Becoming Aurora By Elizabeth Kasmer: Book's Review and Summary

Book Review: “Becoming Aurora”, by Elizabeth Kasmer, UQP (2016) | OZ

Becoming Aurora is a novel written by Elizabeth Kasmer and published by UQP in 2016. The story revolves around Aurora, who is a young dancer and student, trying to navigate her way through the complexities of high school life while pursuing her passion for dance. The novel explores themes of colorism, identity, cultural appropriation, and the power of art to bring people together.

Main Themes and Ideas

The novel delves into the theme of colorism, a topic that is still seen as taboo in many societies but is increasingly being talked about. Aurora, as a mixed-race girl, experiences discrimination from her own community because of her skin color. The novel highlights the beauty in diversity and the importance of accepting and celebrating one’s identity, regardless of the opinions of others.

Cultural appropriation is also a key theme of the novel. The novel questions society’s fascination with appropriating other cultures and how it can strip away the authenticity of traditions.

The novel also delves into the transformative power of art, showing how dance can bring people of different cultures and backgrounds together. Aurora discovers the power of art to communicate and forge connections, enabling her to overcome the barriers that have been put in place to limit her.

Writing Style and Message

Kasmer’s writing style is simple and straightforward, making it easy to follow the storyline. The author’s message is clear and impactful, showing the importance of acceptance, perseverance, and self-discovery. The story is told in a way that is engaging and thought-provoking, making it easy for readers to relate to Aurora’s journey.

The author does an excellent job of weaving the themes of colorism, identity, cultural appropriation, and the power of art into the storyline, enabling readers to connect with the characters and understand their struggles. The book’s message is powerful, urging readers to embrace their uniqueness and love themselves unconditionally.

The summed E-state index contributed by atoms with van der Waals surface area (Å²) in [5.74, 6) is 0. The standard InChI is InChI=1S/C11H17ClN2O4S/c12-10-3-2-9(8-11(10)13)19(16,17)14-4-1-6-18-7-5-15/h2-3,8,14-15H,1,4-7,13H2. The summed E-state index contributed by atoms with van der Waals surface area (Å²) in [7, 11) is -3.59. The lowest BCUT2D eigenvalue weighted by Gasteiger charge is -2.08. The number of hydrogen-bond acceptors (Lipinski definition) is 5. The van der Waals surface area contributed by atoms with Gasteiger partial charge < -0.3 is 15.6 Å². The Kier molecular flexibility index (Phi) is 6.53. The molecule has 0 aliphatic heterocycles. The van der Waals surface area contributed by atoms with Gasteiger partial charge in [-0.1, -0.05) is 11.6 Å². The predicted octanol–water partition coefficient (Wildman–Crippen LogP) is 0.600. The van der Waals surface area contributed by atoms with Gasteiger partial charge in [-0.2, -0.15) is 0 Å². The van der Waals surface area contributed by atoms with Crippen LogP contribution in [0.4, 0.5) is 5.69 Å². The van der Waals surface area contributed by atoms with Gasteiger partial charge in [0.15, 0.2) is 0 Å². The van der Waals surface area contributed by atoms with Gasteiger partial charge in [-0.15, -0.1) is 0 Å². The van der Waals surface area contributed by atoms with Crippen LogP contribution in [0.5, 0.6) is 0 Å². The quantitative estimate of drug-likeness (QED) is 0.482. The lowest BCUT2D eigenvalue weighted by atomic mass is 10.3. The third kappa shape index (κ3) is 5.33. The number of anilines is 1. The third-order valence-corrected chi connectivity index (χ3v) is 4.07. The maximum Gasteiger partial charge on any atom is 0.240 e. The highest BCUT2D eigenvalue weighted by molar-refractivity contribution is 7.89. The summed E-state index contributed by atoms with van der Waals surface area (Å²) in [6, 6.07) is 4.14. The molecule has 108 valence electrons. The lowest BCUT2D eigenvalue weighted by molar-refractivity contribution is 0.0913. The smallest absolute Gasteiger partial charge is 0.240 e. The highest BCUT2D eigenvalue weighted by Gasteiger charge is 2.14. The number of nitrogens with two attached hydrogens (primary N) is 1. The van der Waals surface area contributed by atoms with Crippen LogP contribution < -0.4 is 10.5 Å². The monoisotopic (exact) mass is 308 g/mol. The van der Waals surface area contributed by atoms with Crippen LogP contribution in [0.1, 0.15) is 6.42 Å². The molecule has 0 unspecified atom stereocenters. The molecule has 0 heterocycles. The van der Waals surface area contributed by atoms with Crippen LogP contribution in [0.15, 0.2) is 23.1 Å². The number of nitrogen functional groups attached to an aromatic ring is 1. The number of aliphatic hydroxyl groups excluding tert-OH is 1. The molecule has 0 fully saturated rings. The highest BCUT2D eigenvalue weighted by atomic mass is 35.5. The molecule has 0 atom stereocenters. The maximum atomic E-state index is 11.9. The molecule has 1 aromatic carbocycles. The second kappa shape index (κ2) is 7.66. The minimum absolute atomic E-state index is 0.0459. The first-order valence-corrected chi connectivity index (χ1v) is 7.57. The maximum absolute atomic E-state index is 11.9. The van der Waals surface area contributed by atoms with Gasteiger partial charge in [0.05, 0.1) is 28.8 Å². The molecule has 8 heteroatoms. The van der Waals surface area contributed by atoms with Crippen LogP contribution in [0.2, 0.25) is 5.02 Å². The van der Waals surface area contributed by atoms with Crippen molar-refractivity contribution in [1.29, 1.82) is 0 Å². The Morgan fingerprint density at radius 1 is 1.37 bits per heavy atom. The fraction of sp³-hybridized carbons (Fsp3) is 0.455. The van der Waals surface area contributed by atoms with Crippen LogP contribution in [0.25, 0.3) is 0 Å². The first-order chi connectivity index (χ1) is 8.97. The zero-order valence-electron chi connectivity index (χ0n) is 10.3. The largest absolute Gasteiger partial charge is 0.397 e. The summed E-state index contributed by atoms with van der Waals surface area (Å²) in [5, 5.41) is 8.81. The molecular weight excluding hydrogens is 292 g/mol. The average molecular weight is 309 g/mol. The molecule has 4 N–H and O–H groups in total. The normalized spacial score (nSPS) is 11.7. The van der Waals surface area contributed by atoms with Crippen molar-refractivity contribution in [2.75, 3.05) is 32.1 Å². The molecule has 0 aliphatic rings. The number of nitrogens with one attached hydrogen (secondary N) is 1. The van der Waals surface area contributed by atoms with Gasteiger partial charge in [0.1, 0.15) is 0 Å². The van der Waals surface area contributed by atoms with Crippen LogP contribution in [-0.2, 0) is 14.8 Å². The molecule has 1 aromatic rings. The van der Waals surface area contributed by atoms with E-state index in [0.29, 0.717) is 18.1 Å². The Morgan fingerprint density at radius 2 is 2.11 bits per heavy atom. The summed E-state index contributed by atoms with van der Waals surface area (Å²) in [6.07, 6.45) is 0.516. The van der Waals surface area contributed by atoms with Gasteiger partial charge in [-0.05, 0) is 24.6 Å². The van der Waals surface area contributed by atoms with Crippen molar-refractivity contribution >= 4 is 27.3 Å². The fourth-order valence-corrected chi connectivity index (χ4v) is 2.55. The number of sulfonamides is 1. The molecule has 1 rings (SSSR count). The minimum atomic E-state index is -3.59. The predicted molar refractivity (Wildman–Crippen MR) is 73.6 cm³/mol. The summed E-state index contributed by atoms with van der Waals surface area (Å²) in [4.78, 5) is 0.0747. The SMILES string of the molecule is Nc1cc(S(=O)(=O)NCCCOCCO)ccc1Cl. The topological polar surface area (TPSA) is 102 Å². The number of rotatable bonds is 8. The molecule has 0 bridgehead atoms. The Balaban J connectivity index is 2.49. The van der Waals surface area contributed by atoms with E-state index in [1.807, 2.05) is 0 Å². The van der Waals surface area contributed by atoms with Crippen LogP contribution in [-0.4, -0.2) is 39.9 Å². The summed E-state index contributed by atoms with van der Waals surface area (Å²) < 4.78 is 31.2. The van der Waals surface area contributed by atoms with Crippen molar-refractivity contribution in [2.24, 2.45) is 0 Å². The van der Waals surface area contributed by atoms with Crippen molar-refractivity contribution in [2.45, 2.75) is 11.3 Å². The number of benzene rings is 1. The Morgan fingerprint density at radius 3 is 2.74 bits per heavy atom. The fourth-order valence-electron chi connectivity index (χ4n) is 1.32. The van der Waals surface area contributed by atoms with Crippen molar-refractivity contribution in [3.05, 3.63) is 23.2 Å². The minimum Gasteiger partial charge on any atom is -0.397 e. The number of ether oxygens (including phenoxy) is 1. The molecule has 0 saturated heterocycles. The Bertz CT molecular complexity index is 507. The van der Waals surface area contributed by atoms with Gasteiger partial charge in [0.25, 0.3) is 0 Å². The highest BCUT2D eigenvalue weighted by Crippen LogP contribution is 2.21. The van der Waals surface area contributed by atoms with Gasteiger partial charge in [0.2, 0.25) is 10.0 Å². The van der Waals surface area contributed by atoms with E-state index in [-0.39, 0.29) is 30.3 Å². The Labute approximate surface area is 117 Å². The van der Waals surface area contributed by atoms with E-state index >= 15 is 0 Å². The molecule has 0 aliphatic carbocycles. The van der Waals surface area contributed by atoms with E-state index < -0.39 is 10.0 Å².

Strengths and Weaknesses

One of the strengths of the book is the way the author tackles difficult themes that are still not widely talked about in many societies. The book ability to depict Aurora’s story in a believable, relatable and emotional way allows readers to consider and reflect on their own experiences.

However, the book’s weakness lies in the way it handles some topics, which may seem surface level, and readers who are familiar with these themes might feel they’ve seen this before. In addition, some readers may feel that the supporting characters lack depth and require more background, which could enhance the story’s realism and pace.

Comparison to Other Works

The novel shares several themes with other works, such as Americanah by Chimamanda Ngozi Adichie and The Hate U Give by Angie Thomas. Despite these influencers, the way that Kasmer tackles these topics is distinct enough to give readers a unique experience.

Unlike Americanah, which is a more mature work for adults, Becoming Aurora is definitely oriented towards young adult audiences like The Hate U Give, giving them a way to connect with the story and the themes that resonate with them the most.


Overall, Becoming Aurora is an engaging and thought-provoking novel that tackles complex topics with depth and sensitivity, making it a must-read for young adults struggling with their identity and self-discovery. Elizabeth Kasmer’s writing style is simple and impactful, making it easy for readers to connect with the characters and the story’s message. The book’s strengths far outweigh its weaknesses, making it highly recommended to readers worldwide eager for new promising writers in the world of young adult literature.


What age group is Becoming Aurora aimed at?

Becoming Aurora is a young adult novel, and is best suited for readers aged 13 to 18 years old. However, anyone looking for an engaging and thought-provoking novel should give it a read.

What are some of the other themes explored in the novel?

The novel explores themes such as family, relationships, perseverance, and the transformative power of art.

Does the novel have a satisfying ending?

Yes, the novel has a satisfying

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